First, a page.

Development of metacognition and self-regulated in young children

Role of collaborative and peer-assisted learning

David Whitebread, Sue Bingham, Valeska Grau, Deborah PINO PASTERNAK, Claire Sangster

Research output: Contribution to journalArticle

Abstract

The authors present findings from a large 2-year study exploring the develop-ment of self-regulatory and metacognitive abilities in young children (aged 3 to 5 years) in educational naturalistic settings in the United Kingdom (English Nursery and Reception classrooms). Three levels of analysis were conducted based on observational codings of categories of metacognitive and self-regulatory behaviors. These analyses supported the view that, within the 3- to 5-year age range, there was extensive evidence of metacognitive behaviors that occurred most frequently during learning activities that were initiated by the children, involved them in working in pairs or small groups, unsupervised by adults, and that involved extensive collaboration and talk (i.e., learning contexts that might be characterized as peer-assisted learning). Relative to working individually or in groups with adult support, children in this age range working in unsupervised small groups showed more evidence of metacognitive monitoring and control. Relative to children in supervised groups, they also showed more evidence of “other” and “shared” regulation. The implications for research, theory, and educational practice are discussed.
Original languageEnglish
Pages (from-to)433-455
Number of pages23
JournalJournal of Cognitive Education and Psychology
Volume6
Issue number3
DOIs
Publication statusPublished - 2007
Externally publishedYes

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Cite this

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abstract = "The authors present findings from a large 2-year study exploring the develop-ment of self-regulatory and metacognitive abilities in young children (aged 3 to 5 years) in educational naturalistic settings in the United Kingdom (English Nursery and Reception classrooms). Three levels of analysis were conducted based on observational codings of categories of metacognitive and self-regulatory behaviors. These analyses supported the view that, within the 3- to 5-year age range, there was extensive evidence of metacognitive behaviors that occurred most frequently during learning activities that were initiated by the children, involved them in working in pairs or small groups, unsupervised by adults, and that involved extensive collaboration and talk (i.e., learning contexts that might be characterized as peer-assisted learning). Relative to working individually or in groups with adult support, children in this age range working in unsupervised small groups showed more evidence of metacognitive monitoring and control. Relative to children in supervised groups, they also showed more evidence of “other” and “shared” regulation. The implications for research, theory, and educational practice are discussed.",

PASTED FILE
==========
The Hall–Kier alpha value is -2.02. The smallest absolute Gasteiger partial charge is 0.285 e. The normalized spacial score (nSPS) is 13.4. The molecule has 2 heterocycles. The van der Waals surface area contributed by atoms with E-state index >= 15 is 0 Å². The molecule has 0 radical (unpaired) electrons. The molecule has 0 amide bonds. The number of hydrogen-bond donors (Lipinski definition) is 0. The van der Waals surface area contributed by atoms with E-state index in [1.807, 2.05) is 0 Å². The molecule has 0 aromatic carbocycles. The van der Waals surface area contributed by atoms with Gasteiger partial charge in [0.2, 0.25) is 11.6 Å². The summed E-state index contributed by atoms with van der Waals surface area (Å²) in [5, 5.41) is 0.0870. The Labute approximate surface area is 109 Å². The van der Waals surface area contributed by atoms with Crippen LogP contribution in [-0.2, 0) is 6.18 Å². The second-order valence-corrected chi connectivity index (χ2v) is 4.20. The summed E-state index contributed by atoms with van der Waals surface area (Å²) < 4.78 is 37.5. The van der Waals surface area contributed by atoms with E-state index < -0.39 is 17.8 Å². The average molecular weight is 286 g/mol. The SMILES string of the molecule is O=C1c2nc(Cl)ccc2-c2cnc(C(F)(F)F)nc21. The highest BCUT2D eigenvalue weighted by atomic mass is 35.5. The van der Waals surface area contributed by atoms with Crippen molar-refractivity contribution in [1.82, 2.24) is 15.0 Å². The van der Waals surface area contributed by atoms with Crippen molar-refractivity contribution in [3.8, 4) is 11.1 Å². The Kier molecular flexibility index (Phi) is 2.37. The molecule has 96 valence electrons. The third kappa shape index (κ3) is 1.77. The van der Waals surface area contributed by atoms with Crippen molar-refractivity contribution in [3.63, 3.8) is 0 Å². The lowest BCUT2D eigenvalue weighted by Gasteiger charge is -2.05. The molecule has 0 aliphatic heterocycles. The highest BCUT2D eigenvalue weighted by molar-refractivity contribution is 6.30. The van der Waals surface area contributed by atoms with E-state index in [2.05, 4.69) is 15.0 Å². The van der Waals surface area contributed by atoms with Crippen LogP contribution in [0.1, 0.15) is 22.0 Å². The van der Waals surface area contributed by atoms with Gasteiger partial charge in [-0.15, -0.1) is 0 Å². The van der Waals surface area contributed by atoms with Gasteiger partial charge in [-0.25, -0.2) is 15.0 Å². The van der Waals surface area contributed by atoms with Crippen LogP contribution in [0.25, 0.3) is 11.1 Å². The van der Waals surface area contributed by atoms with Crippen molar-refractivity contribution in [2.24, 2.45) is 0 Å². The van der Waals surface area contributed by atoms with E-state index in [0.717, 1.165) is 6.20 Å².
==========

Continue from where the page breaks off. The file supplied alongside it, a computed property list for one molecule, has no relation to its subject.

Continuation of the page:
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Development of metacognition and self-regulated in young children : Role of collaborative and peer-assisted learning. / Whitebread, David; Bingham, Sue ; Grau, Valeska; PINO PASTERNAK, Deborah; Sangster, Claire.

In: Journal of Cognitive Education and Psychology, Vol. 6, No. 3, 2007, p. 433-455.

Research output: Contribution to journalArticle

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AU - PINO PASTERNAK, Deborah

AU - Sangster, Claire

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AB - The authors present findings from a large 2-year study exploring the develop-ment of self-regulatory and metacognitive abilities in young children (aged 3 to 5 years) in educational naturalistic settings in the United Kingdom (English Nursery and Reception classrooms). Three levels of analysis were conducted based on observational codings of categories of metacognitive and self-regulatory behaviors. These analyses supported the view that, within the 3- to 5-year age range, there was extensive evidence of metacognitive behaviors that occurred most frequently during learning activities that were initiated by the children, involved them in working in pairs or small groups, unsupervised by adults, and that involved extensive collaboration and talk (i.e., learning contexts that might be characterized as peer-assisted learning). Relative to working individually or in groups with adult support, children in this age range working in unsupervised small groups showed more evidence of metacognitive monitoring and control. Relative to children in supervised groups, they also showed more evidence of “other” and “shared” regulation. The implications for research, theory, and educational practice are discussed.

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